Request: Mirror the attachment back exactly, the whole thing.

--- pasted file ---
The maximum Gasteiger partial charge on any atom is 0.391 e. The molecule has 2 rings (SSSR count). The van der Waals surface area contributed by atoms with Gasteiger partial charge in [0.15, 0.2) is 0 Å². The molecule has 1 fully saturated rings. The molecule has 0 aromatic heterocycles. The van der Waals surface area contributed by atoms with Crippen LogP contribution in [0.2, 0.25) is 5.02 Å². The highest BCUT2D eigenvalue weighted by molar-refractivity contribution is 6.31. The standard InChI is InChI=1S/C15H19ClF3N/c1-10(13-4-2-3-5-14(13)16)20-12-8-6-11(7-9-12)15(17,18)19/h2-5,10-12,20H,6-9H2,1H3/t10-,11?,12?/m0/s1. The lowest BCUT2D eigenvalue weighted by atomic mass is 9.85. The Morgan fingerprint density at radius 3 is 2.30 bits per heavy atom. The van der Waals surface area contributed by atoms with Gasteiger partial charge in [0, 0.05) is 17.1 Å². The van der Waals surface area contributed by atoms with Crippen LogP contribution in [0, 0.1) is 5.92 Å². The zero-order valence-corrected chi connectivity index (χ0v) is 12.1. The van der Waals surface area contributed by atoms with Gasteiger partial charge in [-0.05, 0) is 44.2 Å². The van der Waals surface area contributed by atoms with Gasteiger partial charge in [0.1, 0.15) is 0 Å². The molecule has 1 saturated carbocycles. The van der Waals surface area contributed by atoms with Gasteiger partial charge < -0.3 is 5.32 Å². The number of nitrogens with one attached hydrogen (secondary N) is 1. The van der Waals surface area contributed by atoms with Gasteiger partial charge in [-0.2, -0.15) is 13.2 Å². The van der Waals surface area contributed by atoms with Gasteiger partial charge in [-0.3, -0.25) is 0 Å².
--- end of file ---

The maximum Gasteiger partial charge on any atom is 0.391 e. The molecule has 2 rings (SSSR count). The van der Waals surface area contributed by atoms with Gasteiger partial charge in [0.15, 0.2) is 0 Å². The molecule has 1 fully saturated rings. The molecule has 0 aromatic heterocycles. The van der Waals surface area contributed by atoms with Crippen LogP contribution in [0.2, 0.25) is 5.02 Å². The highest BCUT2D eigenvalue weighted by molar-refractivity contribution is 6.31. The standard InChI is InChI=1S/C15H19ClF3N/c1-10(13-4-2-3-5-14(13)16)20-12-8-6-11(7-9-12)15(17,18)19/h2-5,10-12,20H,6-9H2,1H3/t10-,11?,12?/m0/s1. The lowest BCUT2D eigenvalue weighted by atomic mass is 9.85. The Morgan fingerprint density at radius 3 is 2.30 bits per heavy atom. The van der Waals surface area contributed by atoms with Gasteiger partial charge in [0, 0.05) is 17.1 Å². The van der Waals surface area contributed by atoms with Crippen LogP contribution in [0, 0.1) is 5.92 Å². The zero-order valence-corrected chi connectivity index (χ0v) is 12.1. The van der Waals surface area contributed by atoms with Gasteiger partial charge in [-0.05, 0) is 44.2 Å². The van der Waals surface area contributed by atoms with Gasteiger partial charge in [0.1, 0.15) is 0 Å². The molecule has 1 saturated carbocycles. The van der Waals surface area contributed by atoms with Gasteiger partial charge < -0.3 is 5.32 Å². The number of nitrogens with one attached hydrogen (secondary N) is 1. The van der Waals surface area contributed by atoms with Gasteiger partial charge in [-0.2, -0.15) is 13.2 Å². The van der Waals surface area contributed by atoms with Gasteiger partial charge in [-0.3, -0.25) is 0 Å².